I've been thinking and reading a lot about the idea of emotional attunement. Emotional attunement means not only being in tune with yourself but with the people around you. It's a hard skill to master.
I often think the when problems arise in a relationship, whether it's therapeutic, a friendship or romantic, it is because we are lacking emotional attunement with our own feelings as well with the other. This leads to disconnection. And disconnection means a feeling of loneliness and unbelonging, which is are the seeds of real depression.
How Do We Become More Emotionally Attuned?
The first step, I think, in any of this is being in tune with one's emotions. How do we learn to be in tune with our emotions? Mindfulness is often the first step. To check in with our feelings when we're sad, or lonely and anxious, to notice them and meet them with compassion sounds simple but much harder to do in practice. Mindfulness can be aided by a real meditation practice. Meditation helps us remain open to our feelings as they arise.
Therapy is also important. A good therapeutic relationship will help us know ourselves and what we haven't been able to express in our everyday lives. Therapy helps us dig into all those unwanted feelings that we have pushed deep down, and that needs real love and compassion to unearth. This sort of attunement can change every relationship we have.
Emotional Attunement in Romantic Relationships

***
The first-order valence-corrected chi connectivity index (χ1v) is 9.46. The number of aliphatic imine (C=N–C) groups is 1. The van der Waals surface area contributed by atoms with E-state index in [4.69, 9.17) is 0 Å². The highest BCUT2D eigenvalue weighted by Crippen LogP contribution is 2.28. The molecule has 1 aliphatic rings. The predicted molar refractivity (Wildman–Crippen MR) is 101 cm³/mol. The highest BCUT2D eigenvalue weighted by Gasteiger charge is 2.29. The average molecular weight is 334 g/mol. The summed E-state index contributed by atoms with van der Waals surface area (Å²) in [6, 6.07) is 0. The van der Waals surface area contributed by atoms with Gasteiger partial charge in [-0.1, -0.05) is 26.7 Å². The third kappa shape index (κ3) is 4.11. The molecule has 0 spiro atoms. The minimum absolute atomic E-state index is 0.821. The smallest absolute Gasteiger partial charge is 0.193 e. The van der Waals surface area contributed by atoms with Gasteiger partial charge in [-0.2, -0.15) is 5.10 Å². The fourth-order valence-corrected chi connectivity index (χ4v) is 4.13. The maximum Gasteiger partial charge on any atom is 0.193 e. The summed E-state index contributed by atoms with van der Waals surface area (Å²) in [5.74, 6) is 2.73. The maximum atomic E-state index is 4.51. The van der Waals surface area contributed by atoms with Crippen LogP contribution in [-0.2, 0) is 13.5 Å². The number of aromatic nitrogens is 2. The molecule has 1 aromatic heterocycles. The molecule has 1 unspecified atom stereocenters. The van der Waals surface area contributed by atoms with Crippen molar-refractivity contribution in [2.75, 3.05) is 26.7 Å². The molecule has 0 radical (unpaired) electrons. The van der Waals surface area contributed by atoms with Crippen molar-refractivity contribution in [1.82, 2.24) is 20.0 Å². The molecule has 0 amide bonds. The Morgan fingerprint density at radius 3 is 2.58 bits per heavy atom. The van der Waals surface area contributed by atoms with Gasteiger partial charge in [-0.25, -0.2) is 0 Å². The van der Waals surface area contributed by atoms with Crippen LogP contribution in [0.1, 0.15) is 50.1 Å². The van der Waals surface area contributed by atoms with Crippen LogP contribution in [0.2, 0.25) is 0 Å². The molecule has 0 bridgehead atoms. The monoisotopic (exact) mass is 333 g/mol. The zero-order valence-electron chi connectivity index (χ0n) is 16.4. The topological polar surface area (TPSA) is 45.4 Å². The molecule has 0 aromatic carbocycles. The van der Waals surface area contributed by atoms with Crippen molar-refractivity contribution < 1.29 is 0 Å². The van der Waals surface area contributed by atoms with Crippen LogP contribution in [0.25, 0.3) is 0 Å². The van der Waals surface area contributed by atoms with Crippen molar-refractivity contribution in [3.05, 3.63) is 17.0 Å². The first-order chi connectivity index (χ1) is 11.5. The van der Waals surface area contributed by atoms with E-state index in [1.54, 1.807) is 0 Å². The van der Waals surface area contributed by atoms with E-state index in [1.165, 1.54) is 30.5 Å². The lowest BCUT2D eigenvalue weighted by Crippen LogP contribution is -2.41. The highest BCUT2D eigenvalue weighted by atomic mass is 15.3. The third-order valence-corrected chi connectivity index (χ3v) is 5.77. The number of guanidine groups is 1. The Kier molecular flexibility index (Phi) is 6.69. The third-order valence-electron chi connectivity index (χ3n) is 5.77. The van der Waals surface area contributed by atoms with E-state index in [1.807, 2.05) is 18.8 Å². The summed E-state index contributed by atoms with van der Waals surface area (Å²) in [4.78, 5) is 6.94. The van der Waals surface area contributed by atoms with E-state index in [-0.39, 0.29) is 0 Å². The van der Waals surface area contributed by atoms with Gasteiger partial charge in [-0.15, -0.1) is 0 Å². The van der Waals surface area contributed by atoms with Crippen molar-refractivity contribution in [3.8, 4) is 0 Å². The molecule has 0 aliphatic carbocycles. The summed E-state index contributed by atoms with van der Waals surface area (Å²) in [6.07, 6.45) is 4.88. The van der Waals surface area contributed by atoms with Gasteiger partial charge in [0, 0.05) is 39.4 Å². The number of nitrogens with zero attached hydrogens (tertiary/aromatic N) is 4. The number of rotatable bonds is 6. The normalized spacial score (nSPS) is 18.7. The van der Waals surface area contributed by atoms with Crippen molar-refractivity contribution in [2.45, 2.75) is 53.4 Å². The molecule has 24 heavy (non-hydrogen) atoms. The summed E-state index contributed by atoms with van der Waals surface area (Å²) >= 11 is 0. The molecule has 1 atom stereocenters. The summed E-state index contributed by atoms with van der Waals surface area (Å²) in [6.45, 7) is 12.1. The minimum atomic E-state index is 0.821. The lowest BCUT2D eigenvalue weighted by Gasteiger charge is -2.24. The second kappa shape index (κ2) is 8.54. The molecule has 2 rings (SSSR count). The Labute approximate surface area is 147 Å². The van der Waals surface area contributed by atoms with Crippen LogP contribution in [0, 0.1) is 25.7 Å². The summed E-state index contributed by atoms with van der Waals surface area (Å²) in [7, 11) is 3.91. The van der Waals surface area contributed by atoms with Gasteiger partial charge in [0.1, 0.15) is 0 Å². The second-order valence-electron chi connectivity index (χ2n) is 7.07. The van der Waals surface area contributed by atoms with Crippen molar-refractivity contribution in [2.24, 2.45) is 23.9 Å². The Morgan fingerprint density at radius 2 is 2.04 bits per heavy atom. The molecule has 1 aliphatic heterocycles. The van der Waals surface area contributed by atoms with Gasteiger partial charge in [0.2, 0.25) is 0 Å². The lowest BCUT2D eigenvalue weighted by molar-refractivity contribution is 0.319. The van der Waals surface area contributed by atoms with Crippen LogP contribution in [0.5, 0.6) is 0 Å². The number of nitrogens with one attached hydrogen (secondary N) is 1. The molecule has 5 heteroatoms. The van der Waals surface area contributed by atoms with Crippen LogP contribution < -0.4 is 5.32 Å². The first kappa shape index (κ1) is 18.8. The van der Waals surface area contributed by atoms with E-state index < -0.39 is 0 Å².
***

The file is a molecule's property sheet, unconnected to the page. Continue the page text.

This is a bit of an oversimplification, but problems arise in romantic relationships often when the couple is not in tune with each other. I've heard all the familiar cliches before from partners who state that the partner is not meeting my needs. What does that even mean?
It means that the one partner is unable to tap into what the other person is feeling. And that often means that partner isn't in touch with what they are feeling. It's complicated because we often to bury our true feelings to function in the world and seem confident and self-assured. But underneath we are often fragile, scared and in need of validation and love. But we often aren't even aware that is what is going on. And we often manifest this disconnection through anger and stonewalling.
Emotional Attunement in Therapy
As I alluded to earlier, a good therapist will be attuned to not only what you're saying but what you're feeling. They will notice your little quirks and anxieties and be able to bring them to the light with gentleness. A good therapist will challenge you but also let you feel safe.
I've found that despite reading and learning so much about therapy, there is no training that truly helps with learning how to be emotionally attuned to our clients. And that's why it's so important to take care of ourselves as therapists. This means checking in with what we are feeling, getting in touch with our vulnerability and sadness and anxiety and to be aware of it in everyday life, including the therapy session. It is tough, tough work, and emotionally taxing. But we do it because it is meaningful. And we wouldn't want it any other way.